Learning from failure - rationale and design for a study about discontinuation of randomized trials (DISCO study)
- Equal contributors
1 Basel Institute for Clinical Epidemiology and Biostatistics, University Hospital Basel, Hebelstrasse 10, 4031, Basel, Switzerland
2 Cochrane Switzerland, Institute of Social and Preventive Medicine (IUMSP), Lausanne University Hospital, Lausanne, Switzerland
3 German Cochrane Centre, Institute of Medical Biometry and Medical Informatics, University Medical Centre Freiburg, Freiburg, Germany
4 Department of Clinical Epidemiology and Biostatistics, McMaster University, Hamilton, Ontario, Canada
5 Department of Medicine, McMaster University, Hamilton, Ontario, Canada
6 Institute for Social and Preventive Medicine, Zurich, Switzerland
7 Department of Urology, Helsinki University Central Hospital and University of Helsinki, Helsinki, Finland
8 Departments of Medicine and Family Medicine, State University of New York at Buffalo, Buffalo, NY, USA
9 Department of Neonatology and Center for Pediatric Clinical Studies, University Children’s Hospital Tübingen, Tübingen, Germany
10 Department of Anesthesia, McMaster University, Hamilton, Ontario, Canada
11 Epidemiology Unit, Department of Cardiology, Vall d'Hebron Hospital and CIBER de Epidemiología y Salud Publica (CIBERESP), Barcelona, Spain
12 Centre de Recherche Clinique Étienne-Le Bel and Department of Medicine, Université de Sherbrooke, Sherbrooke, Quebec, Canada
13 Department of Surgery, University Hospital Basel, Basel, Switzerland
14 Academy of Swiss Insurance Medicine, University Hospital Basel, Basel, Switzerland
15 Center for Health Research, Kaiser Permanente Northwest, Portland, OR, USA
16 Norwegian Knowledge Centre for the Health Services, Oslo, Norway
17 Department of Anesthesia & Pain Medicine, The Hospital for Sick Children, Toronto, Ontario, Canada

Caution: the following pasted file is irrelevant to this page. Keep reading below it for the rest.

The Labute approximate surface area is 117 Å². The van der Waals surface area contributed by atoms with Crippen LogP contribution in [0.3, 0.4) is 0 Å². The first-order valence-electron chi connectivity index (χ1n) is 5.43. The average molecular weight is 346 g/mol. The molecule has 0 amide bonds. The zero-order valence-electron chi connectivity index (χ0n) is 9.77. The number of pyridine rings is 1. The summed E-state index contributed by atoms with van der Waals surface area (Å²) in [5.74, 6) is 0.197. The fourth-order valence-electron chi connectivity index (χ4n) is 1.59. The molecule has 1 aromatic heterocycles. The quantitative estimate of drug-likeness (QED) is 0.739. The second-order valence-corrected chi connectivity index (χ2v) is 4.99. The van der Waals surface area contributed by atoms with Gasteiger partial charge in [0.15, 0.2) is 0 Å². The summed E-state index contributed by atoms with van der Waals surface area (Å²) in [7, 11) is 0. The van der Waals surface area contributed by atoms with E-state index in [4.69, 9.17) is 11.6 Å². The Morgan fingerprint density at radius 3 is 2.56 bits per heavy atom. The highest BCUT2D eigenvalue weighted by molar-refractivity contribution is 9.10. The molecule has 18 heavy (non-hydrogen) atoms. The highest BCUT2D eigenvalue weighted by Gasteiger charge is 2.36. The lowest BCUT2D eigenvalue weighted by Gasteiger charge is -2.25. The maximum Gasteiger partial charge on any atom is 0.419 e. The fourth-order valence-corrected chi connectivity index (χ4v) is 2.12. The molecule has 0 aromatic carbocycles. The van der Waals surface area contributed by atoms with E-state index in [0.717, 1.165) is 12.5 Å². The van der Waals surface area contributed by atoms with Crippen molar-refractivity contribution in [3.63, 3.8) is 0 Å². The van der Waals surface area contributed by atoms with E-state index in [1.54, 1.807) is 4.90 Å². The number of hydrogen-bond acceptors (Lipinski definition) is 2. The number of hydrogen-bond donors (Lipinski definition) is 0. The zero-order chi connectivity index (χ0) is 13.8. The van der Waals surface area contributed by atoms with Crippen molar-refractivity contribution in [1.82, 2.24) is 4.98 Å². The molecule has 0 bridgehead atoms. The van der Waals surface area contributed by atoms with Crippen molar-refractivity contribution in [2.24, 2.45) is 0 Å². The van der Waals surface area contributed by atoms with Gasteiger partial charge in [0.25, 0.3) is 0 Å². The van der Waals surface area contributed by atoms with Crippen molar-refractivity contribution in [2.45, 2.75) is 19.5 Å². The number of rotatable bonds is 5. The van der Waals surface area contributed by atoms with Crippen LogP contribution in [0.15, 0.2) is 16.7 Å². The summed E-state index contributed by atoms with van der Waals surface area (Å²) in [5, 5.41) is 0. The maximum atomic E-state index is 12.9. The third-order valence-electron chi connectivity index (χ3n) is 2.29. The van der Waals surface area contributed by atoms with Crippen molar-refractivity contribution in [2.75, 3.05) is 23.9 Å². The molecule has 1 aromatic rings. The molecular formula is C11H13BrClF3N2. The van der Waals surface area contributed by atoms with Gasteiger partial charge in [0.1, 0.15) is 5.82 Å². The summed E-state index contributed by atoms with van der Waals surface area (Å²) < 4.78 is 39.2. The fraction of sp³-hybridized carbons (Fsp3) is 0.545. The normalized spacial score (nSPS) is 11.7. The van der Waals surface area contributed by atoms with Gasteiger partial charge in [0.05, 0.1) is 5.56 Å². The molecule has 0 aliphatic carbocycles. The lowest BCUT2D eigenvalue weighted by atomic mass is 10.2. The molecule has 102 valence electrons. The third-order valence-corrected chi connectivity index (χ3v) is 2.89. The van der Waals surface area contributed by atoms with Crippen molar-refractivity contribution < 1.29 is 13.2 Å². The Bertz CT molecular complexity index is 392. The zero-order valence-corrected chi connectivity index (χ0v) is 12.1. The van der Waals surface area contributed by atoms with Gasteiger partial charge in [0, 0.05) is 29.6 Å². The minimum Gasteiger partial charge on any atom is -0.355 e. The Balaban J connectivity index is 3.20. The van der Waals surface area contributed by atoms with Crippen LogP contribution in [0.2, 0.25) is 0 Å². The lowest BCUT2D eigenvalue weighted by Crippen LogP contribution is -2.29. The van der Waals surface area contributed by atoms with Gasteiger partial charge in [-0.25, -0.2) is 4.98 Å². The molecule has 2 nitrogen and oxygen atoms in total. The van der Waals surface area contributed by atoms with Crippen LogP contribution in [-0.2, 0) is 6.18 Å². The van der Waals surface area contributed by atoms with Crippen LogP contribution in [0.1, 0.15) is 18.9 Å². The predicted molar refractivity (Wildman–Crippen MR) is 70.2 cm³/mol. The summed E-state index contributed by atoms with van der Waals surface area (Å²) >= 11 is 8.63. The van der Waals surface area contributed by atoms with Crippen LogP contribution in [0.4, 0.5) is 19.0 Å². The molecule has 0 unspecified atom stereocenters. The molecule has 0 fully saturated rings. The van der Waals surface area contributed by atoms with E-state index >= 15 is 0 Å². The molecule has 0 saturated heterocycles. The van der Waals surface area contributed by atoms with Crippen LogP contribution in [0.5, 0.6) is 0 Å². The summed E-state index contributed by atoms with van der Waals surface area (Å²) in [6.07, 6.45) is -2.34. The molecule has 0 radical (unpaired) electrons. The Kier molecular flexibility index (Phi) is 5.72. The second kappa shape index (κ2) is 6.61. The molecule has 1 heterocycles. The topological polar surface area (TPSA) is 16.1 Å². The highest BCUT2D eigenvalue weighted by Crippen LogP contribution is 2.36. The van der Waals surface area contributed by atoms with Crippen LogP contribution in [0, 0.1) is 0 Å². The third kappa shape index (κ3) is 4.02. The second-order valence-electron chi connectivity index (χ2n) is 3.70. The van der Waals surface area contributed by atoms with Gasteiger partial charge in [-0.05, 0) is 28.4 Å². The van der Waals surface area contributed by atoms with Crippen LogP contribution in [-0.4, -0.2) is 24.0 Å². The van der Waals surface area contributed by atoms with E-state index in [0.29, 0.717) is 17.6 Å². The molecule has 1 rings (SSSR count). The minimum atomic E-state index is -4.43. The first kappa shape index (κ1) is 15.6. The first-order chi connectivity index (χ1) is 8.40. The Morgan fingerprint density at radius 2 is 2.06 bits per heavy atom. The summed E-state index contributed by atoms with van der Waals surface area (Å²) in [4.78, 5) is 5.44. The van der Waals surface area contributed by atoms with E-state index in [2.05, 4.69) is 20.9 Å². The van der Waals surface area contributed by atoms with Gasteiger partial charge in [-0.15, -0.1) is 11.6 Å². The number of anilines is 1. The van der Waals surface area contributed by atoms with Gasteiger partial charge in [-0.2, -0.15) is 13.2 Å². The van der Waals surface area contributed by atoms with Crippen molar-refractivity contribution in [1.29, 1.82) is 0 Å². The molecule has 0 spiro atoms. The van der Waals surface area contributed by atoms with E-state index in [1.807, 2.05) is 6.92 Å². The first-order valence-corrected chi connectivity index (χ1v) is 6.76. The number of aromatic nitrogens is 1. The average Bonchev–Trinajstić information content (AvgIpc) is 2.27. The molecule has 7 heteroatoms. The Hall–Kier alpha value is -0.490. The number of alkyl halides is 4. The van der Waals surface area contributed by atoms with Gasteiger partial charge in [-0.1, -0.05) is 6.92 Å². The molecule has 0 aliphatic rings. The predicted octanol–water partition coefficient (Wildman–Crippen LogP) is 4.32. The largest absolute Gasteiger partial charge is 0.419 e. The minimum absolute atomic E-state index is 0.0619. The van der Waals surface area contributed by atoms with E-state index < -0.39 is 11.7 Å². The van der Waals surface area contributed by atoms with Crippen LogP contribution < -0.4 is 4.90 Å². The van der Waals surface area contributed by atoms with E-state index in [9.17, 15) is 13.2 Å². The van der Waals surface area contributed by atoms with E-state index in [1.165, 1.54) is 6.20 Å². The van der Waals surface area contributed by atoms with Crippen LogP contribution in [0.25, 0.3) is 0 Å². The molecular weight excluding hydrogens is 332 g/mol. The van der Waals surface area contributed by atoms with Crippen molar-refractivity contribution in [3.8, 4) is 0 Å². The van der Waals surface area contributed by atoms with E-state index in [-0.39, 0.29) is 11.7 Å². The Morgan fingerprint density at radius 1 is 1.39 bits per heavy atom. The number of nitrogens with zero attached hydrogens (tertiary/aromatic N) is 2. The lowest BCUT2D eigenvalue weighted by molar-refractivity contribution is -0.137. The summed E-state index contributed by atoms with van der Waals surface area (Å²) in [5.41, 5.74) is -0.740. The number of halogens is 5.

18 Department of Nuclear Medicine, University Hospital Bern, Bern, Switzerland
Citation and License
BMC Medical Research Methodology 2012, 12:131 doi:10.1186/1471-2288-12-131Published: 28 August 2012
Randomized controlled trials (RCTs) may be discontinued because of apparent harm, benefit, or futility. Other RCTs are discontinued early because of insufficient recruitment. Trial discontinuation has ethical implications, because participants consent on the premise of contributing to new medical knowledge, Research Ethics Committees (RECs) spend considerable effort reviewing study protocols, and limited resources for conducting research are wasted. Currently, little is known regarding the frequency and characteristics of discontinued RCTs.
Our aims are, first, to determine the prevalence of RCT discontinuation for specific reasons; second, to determine whether the risk of RCT discontinuation for specific reasons differs between investigator- and industry-initiated RCTs; third, to identify risk factors for RCT discontinuation due to insufficient recruitment; fourth, to determine at what stage RCTs are discontinued; and fifth, to examine the publication history of discontinued RCTs.
We are currently assembling a multicenter cohort of RCTs based on protocols approved between 2000 and 2002/3 by 6 RECs in Switzerland, Germany, and Canada. We are extracting data on RCT characteristics and planned recruitment for all included protocols. Completion and publication status is determined using information from correspondence between investigators and RECs, publications identified through literature searches, or by contacting the investigators. We will use multivariable regression models to identify risk factors for trial discontinuation due to insufficient recruitment. We aim to include over 1000 RCTs of which an anticipated 150 will have been discontinued due to insufficient recruitment.
Our study will provide insights into the prevalence and characteristics of RCTs that were discontinued. Effective recruitment strategies and the anticipation of problems are key issues in the planning and evaluation of trials by investigators, Clinical Trial Units, RECs and funding agencies. Identification and modification of barriers to successful study completion at an early stage could help to reduce the risk of trial discontinuation, save limited resources, and enable RCTs to better meet their ethical requirements.